But your best bet if you really want one of these in terms of driving experience and collectibility is probably a mostly stock VR6. If you’re willing to accept one with more miles, they really don’t need to break the bank, either. Let’s check out this 1992 model. ’92 was an interesting year for the Corrado in the US, as it was the last of the G60 and introduced the VR6. Both had BBS wheels, but the G60’s had a nice stepped lip, while the SLCs were more flush. Since they had different bolt patterns, they’re not interchangeable, but I’ve always thought the G60’s wheels looked a bit better than the ones we see here.

CLICK FOR DETAILS: 1992 Volkswagen Corrado SLC on eBay

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1993 Volkswagen Cabriolet Classic

Following the launch of the revised “Clipper” bodywork on the Cabriolet in 1988, Volkswagen divided the model into three different tiers. The base spec was just “Cabriolet”; move up a notch and you got you alloy wheels and sportier front seats with the “Best Seller” model. The top of the range was the “Boutique” model; these incorporated many of the details of the Wolfsburg models that came before. You got 14″ Avus (Snowflake) alloys, which if you ordered white as a body color were keyed to match and leather upholstery.

This changed late in the run, as Volkswagen boiled the Cabriolet lineup down to two models; the Cabriolet and the Cabriolet Classic. In their final model year, both were also badged as “Collector’s Edition”, which can get confusing. The difference between the two models was that the Classic was slightly higher specification; you got air conditioning, heated front seats, forged “La Castellet” wheels, and leather upholstery – though you could opt in the air conditioning on the base Cabriolet. Today’s car appears to be a nice Classic model that’s undergone a full interior placement:

CLICK FOR DETAILS: 1993 Volkswagen Cabriolet Classic on eBay

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Supercharged 1992 Volkswagen Corrado SLC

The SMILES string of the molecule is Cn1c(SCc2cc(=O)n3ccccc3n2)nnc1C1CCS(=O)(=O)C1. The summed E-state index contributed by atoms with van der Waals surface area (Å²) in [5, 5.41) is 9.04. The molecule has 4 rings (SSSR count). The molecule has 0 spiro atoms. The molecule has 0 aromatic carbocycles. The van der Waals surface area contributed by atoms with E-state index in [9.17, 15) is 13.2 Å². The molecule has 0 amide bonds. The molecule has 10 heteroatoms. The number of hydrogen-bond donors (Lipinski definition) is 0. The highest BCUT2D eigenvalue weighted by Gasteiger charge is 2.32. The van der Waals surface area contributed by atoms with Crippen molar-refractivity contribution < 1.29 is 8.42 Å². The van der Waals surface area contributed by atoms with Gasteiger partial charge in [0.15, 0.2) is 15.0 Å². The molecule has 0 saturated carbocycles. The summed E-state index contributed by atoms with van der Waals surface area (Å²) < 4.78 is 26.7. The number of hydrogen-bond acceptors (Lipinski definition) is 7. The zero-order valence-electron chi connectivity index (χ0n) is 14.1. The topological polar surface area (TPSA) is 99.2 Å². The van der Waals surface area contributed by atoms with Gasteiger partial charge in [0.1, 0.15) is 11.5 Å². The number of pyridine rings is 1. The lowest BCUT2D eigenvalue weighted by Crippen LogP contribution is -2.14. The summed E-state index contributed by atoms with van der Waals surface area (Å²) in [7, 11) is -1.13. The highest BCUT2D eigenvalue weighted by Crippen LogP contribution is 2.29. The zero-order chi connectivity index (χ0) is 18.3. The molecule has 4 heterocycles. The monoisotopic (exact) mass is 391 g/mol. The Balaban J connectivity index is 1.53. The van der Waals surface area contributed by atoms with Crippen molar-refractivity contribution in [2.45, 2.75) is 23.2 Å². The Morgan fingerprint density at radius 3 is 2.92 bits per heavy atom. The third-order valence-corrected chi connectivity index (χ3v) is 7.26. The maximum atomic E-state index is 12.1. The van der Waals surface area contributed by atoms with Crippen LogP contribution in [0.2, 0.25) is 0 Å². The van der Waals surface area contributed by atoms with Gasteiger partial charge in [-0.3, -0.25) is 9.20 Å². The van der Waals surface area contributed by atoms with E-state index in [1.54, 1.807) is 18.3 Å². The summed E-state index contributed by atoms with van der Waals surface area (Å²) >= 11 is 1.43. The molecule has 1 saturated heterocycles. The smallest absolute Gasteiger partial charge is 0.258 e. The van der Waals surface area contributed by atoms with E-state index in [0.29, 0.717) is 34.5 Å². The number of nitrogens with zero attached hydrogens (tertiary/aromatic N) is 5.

Nope, we’re not done with the Corrado parade yet! Today’s car combines the sonorous VR6 with a great color, a fantastic collection of special parts, and – for good measure – a Z-Engineering supercharger. Additional goodies include a Schrick intake manifold and camshafts, KW Coilover Variant 3 coilover suspension, AutoTech Sport Tuning braces and brake components, 16″ Speedline wheels, a Euro-style front lip spoiler, E-code headlights, and a Techtonics Tuning exhaust system. It’s just about as close as you can come to a greatest hits album for Corrados, and it has under 40,000 miles. You can probably guess where this is going in terms of price, but let’s take a closer look:

CLICK FOR DETAILS: Supercharged 1992 Volkswagen Corrado SLC on eBay

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1988 Volkswagen Scirocco 16V

This neat Scirocco is listed as selling on 2/20/22 for $17,700.

After a string of Corrados and one very cool early Scirocco, it’s nice to see a great example of the second-generation VW water-cooled coupe. There isn’t a ton of time left on this auction, and it looks like it’s going to sell – which, given the appearance of it, is no surprise. This white ’88 model is lowered and looks menacing with high-polished BBS RC wheels and Euro-spec goodies. Despite higher mileage, this one looks great – and bids have reacted:

CLICK FOR DETAILS: 1988 Volkswagen Scirocco 16V on eBay

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1993 Volkswagen Corrado SLC

The big problem with pay mid-teens for either the neat European Corrado 16V or the Nugget Yellow G60 I just looked at is, of course, that you’re into SLC territory. Mind, you, perhaps not the nicest SLC out there – but they’re within reach. Today’s example falls into exactly that category, as it’s priced right under the asks on the last two Corrados. Is it the one to get?

CLICK FOR DETAILS: 1993 Volkswagen Corrado SLC on eBay

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1990 Volkswagen Corrado G60

Crazy about Corrados? I’ve got you covered! Hot off the heels of yesterday’s Euro 16V Corrado comes the obvious counterpoint; the US-market G60. After all, why pay more for a less powerful model when the supercharged variant was available here? Well, as I mentioned in that listing, there are several details that are neat to see and desirable about the models that weren’t available here. Still, this particular Nugget Yellow G60 looks pretty awesome, has much better non-original wheels, and is off-the-bat cheaper. So let’s take a look!

CLICK FOR DETAILS: 1990 Volkswagen Corrado G60 on eBay

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1993 Volkswagen Corrado 16V

Back in 2020, I took a look at a European-market Corrado G60. While it was pretty similar to the North American-specification drivetrain, there were subtle differences that set it apart from the US versions:

Euro-Spec 24k-Mile 1990 Volkswagen Corrado G60

Today we’re looking at a Corrado that also hails from Europe, but this one is quite different. Pop the hood and you’ll find not a supercharged G60 or a 2.8-liter VR6, but in fact the 9A 2.0-liter 16V we saw in the GTI, GLI, and Passat. Let’s take a look!

CLICK FOR DETAILS: 1993 Volkswagen Corrado 16V on eBay